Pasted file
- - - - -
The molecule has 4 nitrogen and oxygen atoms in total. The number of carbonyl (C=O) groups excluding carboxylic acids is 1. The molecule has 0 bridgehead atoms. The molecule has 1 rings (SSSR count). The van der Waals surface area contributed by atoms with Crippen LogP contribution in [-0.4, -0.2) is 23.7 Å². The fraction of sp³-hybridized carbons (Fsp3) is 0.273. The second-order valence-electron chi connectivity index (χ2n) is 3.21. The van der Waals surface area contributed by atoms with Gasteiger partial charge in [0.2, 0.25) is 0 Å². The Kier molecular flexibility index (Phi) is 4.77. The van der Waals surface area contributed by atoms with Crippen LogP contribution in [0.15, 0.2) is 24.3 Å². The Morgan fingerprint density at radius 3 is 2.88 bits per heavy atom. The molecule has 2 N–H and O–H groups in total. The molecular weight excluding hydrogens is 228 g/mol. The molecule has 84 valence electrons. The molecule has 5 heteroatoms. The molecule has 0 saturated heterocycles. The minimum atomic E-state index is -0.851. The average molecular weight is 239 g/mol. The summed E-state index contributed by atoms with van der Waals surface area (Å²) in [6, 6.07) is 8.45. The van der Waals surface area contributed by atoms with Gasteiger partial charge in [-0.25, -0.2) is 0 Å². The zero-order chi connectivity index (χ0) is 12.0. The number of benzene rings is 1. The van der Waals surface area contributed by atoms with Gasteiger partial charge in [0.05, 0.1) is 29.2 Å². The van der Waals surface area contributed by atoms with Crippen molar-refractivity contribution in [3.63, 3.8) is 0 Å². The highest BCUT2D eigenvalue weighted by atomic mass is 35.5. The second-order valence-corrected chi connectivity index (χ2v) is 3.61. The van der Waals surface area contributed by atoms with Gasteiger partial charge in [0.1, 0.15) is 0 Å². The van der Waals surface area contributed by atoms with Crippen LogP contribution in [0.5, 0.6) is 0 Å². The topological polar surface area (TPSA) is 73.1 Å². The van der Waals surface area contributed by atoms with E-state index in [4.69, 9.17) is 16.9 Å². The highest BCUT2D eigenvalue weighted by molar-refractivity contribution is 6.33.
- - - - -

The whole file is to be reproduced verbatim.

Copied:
The molecule has 4 nitrogen and oxygen atoms in total. The number of carbonyl (C=O) groups excluding carboxylic acids is 1. The molecule has 0 bridgehead atoms. The molecule has 1 rings (SSSR count). The van der Waals surface area contributed by atoms with Crippen LogP contribution in [-0.4, -0.2) is 23.7 Å². The fraction of sp³-hybridized carbons (Fsp3) is 0.273. The second-order valence-electron chi connectivity index (χ2n) is 3.21. The van der Waals surface area contributed by atoms with Gasteiger partial charge in [0.2, 0.25) is 0 Å². The Kier molecular flexibility index (Phi) is 4.77. The van der Waals surface area contributed by atoms with Crippen LogP contribution in [0.15, 0.2) is 24.3 Å². The Morgan fingerprint density at radius 3 is 2.88 bits per heavy atom. The molecule has 2 N–H and O–H groups in total. The molecular weight excluding hydrogens is 228 g/mol. The molecule has 84 valence electrons. The molecule has 5 heteroatoms. The molecule has 0 saturated heterocycles. The minimum atomic E-state index is -0.851. The average molecular weight is 239 g/mol. The summed E-state index contributed by atoms with van der Waals surface area (Å²) in [6, 6.07) is 8.45. The van der Waals surface area contributed by atoms with Gasteiger partial charge in [-0.25, -0.2) is 0 Å². The zero-order chi connectivity index (χ0) is 12.0. The number of benzene rings is 1. The van der Waals surface area contributed by atoms with Gasteiger partial charge in [0.05, 0.1) is 29.2 Å². The van der Waals surface area contributed by atoms with Crippen molar-refractivity contribution in [3.63, 3.8) is 0 Å². The highest BCUT2D eigenvalue weighted by atomic mass is 35.5. The second-order valence-corrected chi connectivity index (χ2v) is 3.61. The van der Waals surface area contributed by atoms with Gasteiger partial charge in [0.1, 0.15) is 0 Å². The van der Waals surface area contributed by atoms with Crippen LogP contribution in [0.5, 0.6) is 0 Å². The topological polar surface area (TPSA) is 73.1 Å². The van der Waals surface area contributed by atoms with E-state index in [4.69, 9.17) is 16.9 Å². The highest BCUT2D eigenvalue weighted by molar-refractivity contribution is 6.33.